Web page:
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The impact of a quasi-experimental intervention programme with health professionals on quality and safety in transitional care

Authors:

Marianne Storm ,

Karina Aase

Abstract

Background: There is a worldwide interest in ensuring quality and safety in transitional care, in particular for the elderly with complex healthcare needs. Studies have documented limited knowledge amongst health professionals of the setting their patients are transferred to/from and the role and responsibilities of involved professionals. There is still a lack of research involving interventions with a multi-professional perspective focusing on education and training of front-line healthcare professionals across care levels, and the impact of such approaches on healthcare professionals’ awareness and reports of quality and safety (Storm et al. 2014).

Study aim: The study aim is to evaluate the possible impact of a cross-level education-based intervention programme the ‘Meeting Point’ on healthcare professionals’ awareness of quality and safety in transitional care, and to assess possible improvement in study participants’ reports of patient safety culture.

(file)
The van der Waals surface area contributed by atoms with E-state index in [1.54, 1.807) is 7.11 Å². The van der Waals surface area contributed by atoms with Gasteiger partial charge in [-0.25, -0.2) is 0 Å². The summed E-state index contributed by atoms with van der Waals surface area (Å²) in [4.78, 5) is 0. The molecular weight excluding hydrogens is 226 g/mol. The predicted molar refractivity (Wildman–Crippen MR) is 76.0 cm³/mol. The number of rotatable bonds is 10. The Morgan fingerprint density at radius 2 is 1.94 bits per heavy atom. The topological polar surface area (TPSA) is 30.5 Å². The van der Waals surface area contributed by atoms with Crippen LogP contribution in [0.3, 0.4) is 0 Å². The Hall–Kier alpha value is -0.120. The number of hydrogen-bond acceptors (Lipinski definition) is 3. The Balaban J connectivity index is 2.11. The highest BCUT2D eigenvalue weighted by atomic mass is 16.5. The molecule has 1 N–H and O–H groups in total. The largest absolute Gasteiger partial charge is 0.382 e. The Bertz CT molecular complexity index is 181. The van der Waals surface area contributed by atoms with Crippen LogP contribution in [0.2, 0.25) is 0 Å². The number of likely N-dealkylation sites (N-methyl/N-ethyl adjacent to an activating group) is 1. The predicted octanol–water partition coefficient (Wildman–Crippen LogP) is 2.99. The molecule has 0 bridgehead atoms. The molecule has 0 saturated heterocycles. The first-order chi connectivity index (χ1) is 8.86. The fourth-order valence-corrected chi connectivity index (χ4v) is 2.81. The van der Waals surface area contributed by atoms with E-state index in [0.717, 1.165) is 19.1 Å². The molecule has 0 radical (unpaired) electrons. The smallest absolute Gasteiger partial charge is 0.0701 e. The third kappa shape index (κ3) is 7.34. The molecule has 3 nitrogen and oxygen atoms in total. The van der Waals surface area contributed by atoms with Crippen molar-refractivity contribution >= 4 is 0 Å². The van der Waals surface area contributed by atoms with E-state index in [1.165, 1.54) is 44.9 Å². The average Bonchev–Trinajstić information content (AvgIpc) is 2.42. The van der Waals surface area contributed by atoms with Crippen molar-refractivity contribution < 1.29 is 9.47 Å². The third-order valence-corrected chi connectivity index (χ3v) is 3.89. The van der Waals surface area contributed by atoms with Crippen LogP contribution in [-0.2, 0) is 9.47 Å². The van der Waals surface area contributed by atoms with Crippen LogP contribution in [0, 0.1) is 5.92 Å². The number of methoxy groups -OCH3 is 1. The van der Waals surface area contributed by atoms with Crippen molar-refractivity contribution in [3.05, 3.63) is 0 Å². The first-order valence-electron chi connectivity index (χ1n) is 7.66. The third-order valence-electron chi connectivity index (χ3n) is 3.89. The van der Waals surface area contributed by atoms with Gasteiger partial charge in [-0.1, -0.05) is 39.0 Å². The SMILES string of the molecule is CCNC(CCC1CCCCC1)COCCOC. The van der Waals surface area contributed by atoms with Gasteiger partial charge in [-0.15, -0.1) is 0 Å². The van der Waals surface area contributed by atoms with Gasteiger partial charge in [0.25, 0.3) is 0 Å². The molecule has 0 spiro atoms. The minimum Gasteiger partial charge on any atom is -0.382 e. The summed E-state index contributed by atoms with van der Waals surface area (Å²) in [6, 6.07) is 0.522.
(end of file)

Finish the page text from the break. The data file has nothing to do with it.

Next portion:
Intervention program ‘The Meeting Point’ is a cross-level educational programme with a knowledge component and a discussion platform for healthcare professionals from different professions, wards and levels of the healthcare system. The ‘Meeting Point’ addressed three thematic areas related to quality and safety in transitional care: 1) risk factors, 2) patient perspectives and 3) system perspectives. Each seminar had a teaching session held by the members of the research team. A scenario specific to the thematic area were then introduced and were followed by activity in groups mixed with participants from different professions, working in different wards and levels of care. The groups addressed 2-3 questions related to the scenarios and were to identify measures to improve quality and safety in transitional care at the ward level. Each seminar ended with a plenary discussion facilitated by the researchers addressing the improvement measures suggested by the groups and suggestions for implementation.The intervention program is described in detail in the study protocol “Quality and safety in the transitional care of the elderly (phase 2)” by Storm et al. (2014).